Friday, February 03, 2012

Mark Young On Changes In Publishing

I'm giving author Mark Young more space to expound on his experience and his views of self-publishing and e-publishing. If you missed his earlier interview, I'd encourage you to go back and read it. For those of you who are eagerly awaiting words of wisdom from me, I'm guest blogging today at the ACFW Blog on some research habits that get under my skin. Check it out.

Now, here's Mark.

Because I’ve self-published my books, Richard asks if I’ve encountered prejudice over “short-cutting the traditional process,” I think there will always be a certain amount of prejudice lurking out there in the writing community. I understand where some might think that writers like myself have taken the shortcut to publishing without being ‘vetted’ by the traditional publishing process. However, I believe a lot of writers are finally opening their eyes to publishing possibilities not available just a few years ago. Couple these changes with the reality that the traditional publishing road has drastically changed over the last few years. There are less and less opportunities—particularly for new authors—for writers to carve out their niche in the traditional writing game in a face of a significant economic downturn.

And this is not limited to new writers. Last march, New York Times bestseller Bob Mayer wrote an article titled “I was wrong, Konrath was Right,” referring to indie author Joe Konrath, a self-publishing advocate who has been in the forefront of a movement to confront these prejudices about self-publishing. In the article, Mayer admitted he dug his heels in against Konrath’s assertions that traditional publishing’s view of eBooks continues to be flawed and midlist authors are going to get hammered.

At the time, Mayer had twenty years invested in traditional publishing, with over 40 titles and a major deal with St. Martins for a co-written paperback coming out in a few months. He did not want to change, but he had been through “the midlist wringer several times over” where he got dropped and then picked up again and again. He saw the industry starting to downsize, limiting the number of contracts with midlist authors while choosing to invest their limited capital on proven, big named authors. Konrath’s assertions began to make sense to Mayer. He finally succumbed, creating his own publishing company to begin to take advantage of digital publishing opportunities such as increased royalty rate percentages, plus many marketing, design, and distribution opportunities. Soon, Mayer saw his books posted on Amazon’s coveted Top 100 list on a regular basis. And his books never went out of print.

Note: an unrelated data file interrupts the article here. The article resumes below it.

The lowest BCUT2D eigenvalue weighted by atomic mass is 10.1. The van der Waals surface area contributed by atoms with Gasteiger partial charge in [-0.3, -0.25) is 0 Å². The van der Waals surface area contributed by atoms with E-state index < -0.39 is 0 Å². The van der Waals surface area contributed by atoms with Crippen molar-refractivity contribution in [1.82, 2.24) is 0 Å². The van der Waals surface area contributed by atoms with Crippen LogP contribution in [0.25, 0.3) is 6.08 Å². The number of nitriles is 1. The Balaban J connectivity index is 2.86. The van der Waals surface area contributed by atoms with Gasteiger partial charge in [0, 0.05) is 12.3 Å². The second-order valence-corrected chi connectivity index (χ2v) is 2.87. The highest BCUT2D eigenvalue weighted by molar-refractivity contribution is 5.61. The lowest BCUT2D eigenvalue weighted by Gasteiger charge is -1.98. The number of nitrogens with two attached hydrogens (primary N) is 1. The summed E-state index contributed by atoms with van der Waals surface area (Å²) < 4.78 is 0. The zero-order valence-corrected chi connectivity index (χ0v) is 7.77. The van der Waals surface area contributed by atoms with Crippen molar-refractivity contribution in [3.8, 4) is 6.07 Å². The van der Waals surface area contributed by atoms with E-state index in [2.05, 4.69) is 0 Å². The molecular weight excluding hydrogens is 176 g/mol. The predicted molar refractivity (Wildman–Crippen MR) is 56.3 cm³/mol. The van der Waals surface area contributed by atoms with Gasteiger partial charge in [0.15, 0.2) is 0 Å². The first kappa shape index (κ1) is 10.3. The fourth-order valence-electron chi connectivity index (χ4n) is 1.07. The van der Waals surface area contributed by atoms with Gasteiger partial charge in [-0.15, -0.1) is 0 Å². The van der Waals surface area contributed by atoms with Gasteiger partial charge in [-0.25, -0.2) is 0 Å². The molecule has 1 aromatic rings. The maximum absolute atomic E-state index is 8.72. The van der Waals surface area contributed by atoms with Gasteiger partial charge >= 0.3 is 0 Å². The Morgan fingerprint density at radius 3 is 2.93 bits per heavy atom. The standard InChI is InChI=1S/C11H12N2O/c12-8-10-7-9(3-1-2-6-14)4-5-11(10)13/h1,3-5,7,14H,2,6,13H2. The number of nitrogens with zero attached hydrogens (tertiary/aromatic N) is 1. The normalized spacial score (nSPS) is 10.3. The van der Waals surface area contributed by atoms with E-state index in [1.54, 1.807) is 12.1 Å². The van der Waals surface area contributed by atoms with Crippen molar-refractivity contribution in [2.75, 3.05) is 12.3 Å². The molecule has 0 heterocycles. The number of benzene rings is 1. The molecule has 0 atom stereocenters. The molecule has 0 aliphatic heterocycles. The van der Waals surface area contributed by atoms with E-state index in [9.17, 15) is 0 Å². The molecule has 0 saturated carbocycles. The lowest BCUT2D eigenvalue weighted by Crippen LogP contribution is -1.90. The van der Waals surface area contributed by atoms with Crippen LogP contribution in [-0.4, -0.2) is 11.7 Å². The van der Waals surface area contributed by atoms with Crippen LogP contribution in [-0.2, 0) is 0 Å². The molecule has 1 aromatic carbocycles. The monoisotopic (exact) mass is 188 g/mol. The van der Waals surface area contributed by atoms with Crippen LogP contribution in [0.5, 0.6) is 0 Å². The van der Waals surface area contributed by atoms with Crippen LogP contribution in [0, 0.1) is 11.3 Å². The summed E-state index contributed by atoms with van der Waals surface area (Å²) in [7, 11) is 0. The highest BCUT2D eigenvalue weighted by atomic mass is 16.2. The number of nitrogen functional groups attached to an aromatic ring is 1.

Mayer is not alone. Another NYT bestseller, Barry Eisler, raised a lot of eyebrows when he turned down a half-million dollar deal with a major publisher to become an indie author. A few months later, Eisler again raised more controversy when he signed with Amazon’s publishing imprint, Thomas & Mercer, once again demonstrating the diversity of opportunities for authors arising in the publishing industry. In the same year, paranormal/romance author Amanda Hockings—a new indie author— drew attention when she began a stellar climb in sales in just a matter of months.  She finally signed with a major publisher for a substantial amount of money, stating to some disgruntled readers that she just wanted to concentrate on her writing and let someone else deal with other aspects of publishing.

And the list goes on. There is not just one single road to publishing. The choices range from traditional to self published, and a variety of choices between the two. New services are emerging where authors can team up with others to enter into modified publishing agreements, in a sort of a smorgasbord of options to fit an author’s particular needs.